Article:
The drama surrounding the announcement of the winner of the Oscar for Best Picture at the recent academy awards highlighted the need to ensure that we are focused on the right measures for the occasion.
If the measure of the evening was whether the participants enjoyed the awards and will participate again next year (if invited back!), then I am not sure that the objective was reached.
However, if the measure had been getting the right red envelope into the hands of the right person on the stage, then it was certainly a huge failure. The intended celebration of 50 years since the release of the classic movie Bonnie and Clyde by having Faye Dunaway and Warren Beatty present the best film award, turned out to be a huge embarrassment.
The fiasco that ensued raises a good question for business: are we measuring the right things? In their book “The 4 Disciplines of Execution,” Franklin Covey differentiate between lead and lag metrics, suggesting that if we focus on and execute on our lead metrics, that the lag metrics will take care of themselves.
Lead metrics for the Oscar might include: ensuring that all guests are seated in time for the food to be served, ensuring that the food is served and cleared up before the start of the award presentation, that a sufficient number of Oscars are produced and, yes, that the correct red envelope will be handed to the right presenter at the right time.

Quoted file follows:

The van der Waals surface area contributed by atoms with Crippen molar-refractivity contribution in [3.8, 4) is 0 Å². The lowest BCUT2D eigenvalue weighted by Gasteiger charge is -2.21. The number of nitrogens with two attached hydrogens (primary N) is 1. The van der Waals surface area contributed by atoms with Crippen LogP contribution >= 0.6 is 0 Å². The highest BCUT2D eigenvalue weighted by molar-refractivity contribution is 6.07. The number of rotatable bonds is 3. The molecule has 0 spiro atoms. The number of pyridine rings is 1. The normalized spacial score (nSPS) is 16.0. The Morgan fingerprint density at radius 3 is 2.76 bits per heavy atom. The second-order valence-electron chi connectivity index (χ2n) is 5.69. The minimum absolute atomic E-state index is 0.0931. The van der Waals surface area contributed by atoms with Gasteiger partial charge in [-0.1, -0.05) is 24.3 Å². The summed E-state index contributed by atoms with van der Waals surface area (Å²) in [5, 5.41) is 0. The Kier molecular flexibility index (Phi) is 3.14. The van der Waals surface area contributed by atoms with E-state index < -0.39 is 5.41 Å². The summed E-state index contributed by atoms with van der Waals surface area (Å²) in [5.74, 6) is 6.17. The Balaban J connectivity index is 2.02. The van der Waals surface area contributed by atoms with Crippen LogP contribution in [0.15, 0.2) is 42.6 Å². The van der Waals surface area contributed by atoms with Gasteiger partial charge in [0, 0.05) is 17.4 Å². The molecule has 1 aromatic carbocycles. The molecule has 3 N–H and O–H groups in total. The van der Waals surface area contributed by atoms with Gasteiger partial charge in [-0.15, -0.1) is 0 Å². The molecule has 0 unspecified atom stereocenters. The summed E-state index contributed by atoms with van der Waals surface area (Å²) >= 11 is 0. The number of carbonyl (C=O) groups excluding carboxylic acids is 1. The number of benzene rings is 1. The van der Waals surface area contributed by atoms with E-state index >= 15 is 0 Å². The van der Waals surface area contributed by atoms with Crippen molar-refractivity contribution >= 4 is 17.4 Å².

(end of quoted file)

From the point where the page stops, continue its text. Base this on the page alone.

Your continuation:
Identifying and focusing on the right lead metrics is, as we saw, critical to the successful achievement of the lag metrics, it only takes one weak link in the chain for it to fail.
Feedback received during our recent Employee Voice seminar on how the impact of implementing more continuous employee conversations might be measured revealed more soft than hard and more lag than lead measures.
These ‘soft,’ ‘lag’ metric responses included improved; openness, trust, confidence, innovation, communication, empowerment and job satisfaction leading to increased engagement, higher levels of productivity and improved morale – all admirable responses that touch on our beliefs and values.
However, it is the ‘hard,’ ‘lead’ metrics that need more of our attention: percentage of employees polled that responded, frequency of polling, number of prioritised actions taken within 1 month of polling, % of actions aligned into existing key objectives, that will ultimately impact the ‘hard,’ ‘lag’ metrics of improved measurable business outcomes (revenue, profit, customer satisfaction, health and safety incidents).
The 2017 Oscars will certainly be remember for the drama that took place on stage, upstaging the dramas that the attendees and viewers were there to celebrate and reward. I feel confident that there will be significant analysis and actions taken that won’t see a repeat of such chaos in the future; however, rather than languishing in the pain of other’s mistakes, there are lessons for all of us to learn and apply into our own situations.